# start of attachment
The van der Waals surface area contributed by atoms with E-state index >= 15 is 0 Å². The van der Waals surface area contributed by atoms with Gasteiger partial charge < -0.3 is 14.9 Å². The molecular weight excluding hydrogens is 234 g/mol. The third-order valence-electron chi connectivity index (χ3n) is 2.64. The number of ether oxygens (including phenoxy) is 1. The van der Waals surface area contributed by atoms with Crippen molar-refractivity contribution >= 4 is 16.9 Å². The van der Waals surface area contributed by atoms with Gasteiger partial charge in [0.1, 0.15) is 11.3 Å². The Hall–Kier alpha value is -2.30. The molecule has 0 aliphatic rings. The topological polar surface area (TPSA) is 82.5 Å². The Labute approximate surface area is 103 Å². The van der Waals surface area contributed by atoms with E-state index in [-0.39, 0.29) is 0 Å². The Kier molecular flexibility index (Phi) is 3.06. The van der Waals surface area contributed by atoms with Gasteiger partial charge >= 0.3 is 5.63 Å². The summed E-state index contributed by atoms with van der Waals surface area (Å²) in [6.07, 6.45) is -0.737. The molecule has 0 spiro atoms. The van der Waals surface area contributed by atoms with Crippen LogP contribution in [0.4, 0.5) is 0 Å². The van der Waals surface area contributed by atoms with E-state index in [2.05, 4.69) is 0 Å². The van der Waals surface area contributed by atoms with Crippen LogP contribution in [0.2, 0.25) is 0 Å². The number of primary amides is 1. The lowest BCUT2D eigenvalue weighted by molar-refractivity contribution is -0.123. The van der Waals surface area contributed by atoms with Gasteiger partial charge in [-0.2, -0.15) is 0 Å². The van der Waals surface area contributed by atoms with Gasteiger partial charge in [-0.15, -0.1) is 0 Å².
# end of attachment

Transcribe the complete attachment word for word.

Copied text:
The van der Waals surface area contributed by atoms with E-state index >= 15 is 0 Å². The van der Waals surface area contributed by atoms with Gasteiger partial charge < -0.3 is 14.9 Å². The molecular weight excluding hydrogens is 234 g/mol. The third-order valence-electron chi connectivity index (χ3n) is 2.64. The number of ether oxygens (including phenoxy) is 1. The van der Waals surface area contributed by atoms with Crippen molar-refractivity contribution >= 4 is 16.9 Å². The van der Waals surface area contributed by atoms with Gasteiger partial charge in [0.1, 0.15) is 11.3 Å². The Hall–Kier alpha value is -2.30. The molecule has 0 aliphatic rings. The topological polar surface area (TPSA) is 82.5 Å². The Labute approximate surface area is 103 Å². The van der Waals surface area contributed by atoms with E-state index in [-0.39, 0.29) is 0 Å². The Kier molecular flexibility index (Phi) is 3.06. The van der Waals surface area contributed by atoms with Gasteiger partial charge >= 0.3 is 5.63 Å². The summed E-state index contributed by atoms with van der Waals surface area (Å²) in [6.07, 6.45) is -0.737. The molecule has 0 spiro atoms. The van der Waals surface area contributed by atoms with Crippen LogP contribution in [0.4, 0.5) is 0 Å². The van der Waals surface area contributed by atoms with E-state index in [2.05, 4.69) is 0 Å². The van der Waals surface area contributed by atoms with Crippen LogP contribution in [0.2, 0.25) is 0 Å². The number of primary amides is 1. The lowest BCUT2D eigenvalue weighted by molar-refractivity contribution is -0.123. The van der Waals surface area contributed by atoms with Gasteiger partial charge in [-0.2, -0.15) is 0 Å². The van der Waals surface area contributed by atoms with Gasteiger partial charge in [-0.15, -0.1) is 0 Å².